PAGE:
The Learning and Study Strategies Inventory (LASSI)

The Learning and Study Strategies Inventory (LASSI) was developed by researchers in the Department of Educational Psychology at the University of Texas, Austin, USA. Several applications and modifications led to the creation of a 90-item instrument containing ten scales. Responses are on a five- point disagree-agree continuum, and mean scores are derived for each scale. Consistent with some uncertainty about labels in this area, the measure was originally described as a learning 'skills' inventory, but the title was later changed (Weinstein, Zimmerman & Palmer, 1988).

The final version of the questionnaire contains the following scales. The focus is a very broad one, extending beyond the limited activities during learning itself which are considered here to be 'strategies'. Examples of questionnaire items are again included only for those scales which appear to cover strategies as defined here.

• Concentration: deals with a student's tendency to maintain concentration despite distractions. For instance: 'I concentrate fully when studying.'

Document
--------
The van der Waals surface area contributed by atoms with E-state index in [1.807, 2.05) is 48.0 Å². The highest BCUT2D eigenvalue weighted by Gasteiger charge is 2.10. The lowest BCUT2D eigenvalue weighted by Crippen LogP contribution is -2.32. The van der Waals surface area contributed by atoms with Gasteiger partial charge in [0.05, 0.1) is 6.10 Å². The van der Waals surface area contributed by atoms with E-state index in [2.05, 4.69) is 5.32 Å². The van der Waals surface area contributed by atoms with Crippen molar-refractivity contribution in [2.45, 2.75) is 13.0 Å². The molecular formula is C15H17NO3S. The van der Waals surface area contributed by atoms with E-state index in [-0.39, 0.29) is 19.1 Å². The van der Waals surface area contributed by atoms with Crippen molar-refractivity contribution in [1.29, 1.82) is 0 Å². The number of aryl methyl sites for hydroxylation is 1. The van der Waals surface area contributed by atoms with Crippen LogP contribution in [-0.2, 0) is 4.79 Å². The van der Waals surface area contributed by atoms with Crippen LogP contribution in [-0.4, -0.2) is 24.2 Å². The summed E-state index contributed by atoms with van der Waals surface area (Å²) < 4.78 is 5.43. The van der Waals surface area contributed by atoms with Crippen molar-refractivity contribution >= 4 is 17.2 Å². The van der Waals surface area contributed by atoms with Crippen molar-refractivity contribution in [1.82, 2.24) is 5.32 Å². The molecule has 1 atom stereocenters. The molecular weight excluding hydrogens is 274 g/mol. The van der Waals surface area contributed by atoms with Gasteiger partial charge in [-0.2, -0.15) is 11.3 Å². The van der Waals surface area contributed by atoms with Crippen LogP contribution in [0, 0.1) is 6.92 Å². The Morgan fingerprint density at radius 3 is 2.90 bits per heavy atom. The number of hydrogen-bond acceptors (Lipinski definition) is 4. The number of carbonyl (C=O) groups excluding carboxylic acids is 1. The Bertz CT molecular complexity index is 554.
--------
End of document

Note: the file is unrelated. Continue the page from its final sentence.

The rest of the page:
• Information-processing: despite its broad tide (covering most of cognitive psychology), this scale addresses the mental elaboration of information and the making of connections with other material. For example: 'I try to find relationships between what I am learning and what I already know.' Scores are correlated 0.60 with the elaborative processing scale of the Inventory of learning Processes (see above) (Weinstein, Zimmerman & Palmer, 1988, p. 35).

• Selecting the main idea: concerned with locating the key points and critical ideas in material to be learned. For instance: 'I have difficulty identifying the important points in my reading' (reverse-scored).

• Self-testing: covers checks made about the progress of learning. For instance: 'I stop periodically while reading and mentally go over or review what was said.'

• Anxiety: covers a tendency to worry about learning and being tested.

• Attitude: records feelings about and interest in the course being undertaken.

• Motivation: covers a student's willingness to work hard.

• Scheduling: measures use of time and the effectiveness of planning.

• Study aids: extends across a wide range of techniques and exercises.

• Test strategies: concerns the approach taken to taking tests and exams.

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